Data indicate target-dependent activity in breast cancer patients with high expression of EpCAM
ORLANDO, Fla., June 1 /PRNewswire-FirstCall/ -- Micromet, Inc. (Nasdaq: MITI), a biopharmaceutical company developing novel, proprietary antibodies for the treatment of cancer, inflammation and autoimmune diseases, presented data from a clinical trial investigating its anti-EpCAM human antibody adecatumumab (MT201) in combination with the chemotherapeutic docetaxel in patients with metastatic breast cancer (MBC) at the annual meeting of the American Society of Clinical Oncology (ASCO) held in Orlando, Florida, USA(1).
The phase 1b clinical trial presented at ASCO investigates the safety and tolerability of increasing doses of adecatumumab given every 3 weeks in combination with standard chemotherapy docetaxel (Taxotere(R)) in relapsed MBC patients who had a median of three prior chemotherapy regimens (n=22 assessable for safety and n=19 evaluable for efficacy). Adecatumumab is an antibody that targets EpCAM, a tumor antigen known to be associated with poor prognosis for breast cancer patients. Combining adecatumumab with docetaxel was feasible with clinically manageable diarrhea being the main toxicity at higher doses. Other frequently observed adverse events included nausea, vomiting, stomatitis, constipation, fatigue, fever and chills. Laboratory abnormalities included reduction in various blood cells such as lymphocytes and neutrophils comparable to what is typically observed with docetaxel monotherapy.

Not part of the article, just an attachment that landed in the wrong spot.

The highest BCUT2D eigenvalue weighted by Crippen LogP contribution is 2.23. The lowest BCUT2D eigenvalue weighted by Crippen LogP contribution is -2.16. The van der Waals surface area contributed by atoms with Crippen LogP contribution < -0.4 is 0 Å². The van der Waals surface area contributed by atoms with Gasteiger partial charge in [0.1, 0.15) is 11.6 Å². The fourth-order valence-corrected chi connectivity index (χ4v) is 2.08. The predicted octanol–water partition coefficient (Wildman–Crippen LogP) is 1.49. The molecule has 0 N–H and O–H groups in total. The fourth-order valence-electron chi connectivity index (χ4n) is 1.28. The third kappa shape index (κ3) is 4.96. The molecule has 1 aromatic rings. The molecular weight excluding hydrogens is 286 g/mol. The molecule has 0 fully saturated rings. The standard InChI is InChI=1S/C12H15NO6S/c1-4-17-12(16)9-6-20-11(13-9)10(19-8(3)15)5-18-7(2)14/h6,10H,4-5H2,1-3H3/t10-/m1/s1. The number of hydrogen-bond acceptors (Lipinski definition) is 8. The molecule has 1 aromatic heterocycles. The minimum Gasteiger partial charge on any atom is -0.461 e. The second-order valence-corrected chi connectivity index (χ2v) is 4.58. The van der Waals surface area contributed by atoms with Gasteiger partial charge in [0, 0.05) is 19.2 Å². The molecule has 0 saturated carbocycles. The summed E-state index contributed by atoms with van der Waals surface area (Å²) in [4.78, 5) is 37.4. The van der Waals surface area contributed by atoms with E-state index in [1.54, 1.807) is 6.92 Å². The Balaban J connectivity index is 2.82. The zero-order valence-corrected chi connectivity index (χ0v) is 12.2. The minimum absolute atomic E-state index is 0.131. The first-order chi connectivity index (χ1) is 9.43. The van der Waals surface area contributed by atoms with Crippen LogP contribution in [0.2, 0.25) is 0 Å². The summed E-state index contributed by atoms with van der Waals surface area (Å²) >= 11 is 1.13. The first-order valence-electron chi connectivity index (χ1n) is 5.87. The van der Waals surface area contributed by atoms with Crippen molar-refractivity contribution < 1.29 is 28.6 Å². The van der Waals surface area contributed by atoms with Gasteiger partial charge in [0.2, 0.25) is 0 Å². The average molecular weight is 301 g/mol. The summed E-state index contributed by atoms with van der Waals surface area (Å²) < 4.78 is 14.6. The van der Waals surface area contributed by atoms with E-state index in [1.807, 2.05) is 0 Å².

The overall response rate according to RECIST [version 1.0] was 38% in patients with high expression of EpCAM (n=8), the target of adecatumumab, compared to 9% in patients with low EpCAM expression (n=11). Patients treated with higher doses of adecatumumab also appeared to have a longer time to progression when compar
|SOURCE Micromet, Inc.|
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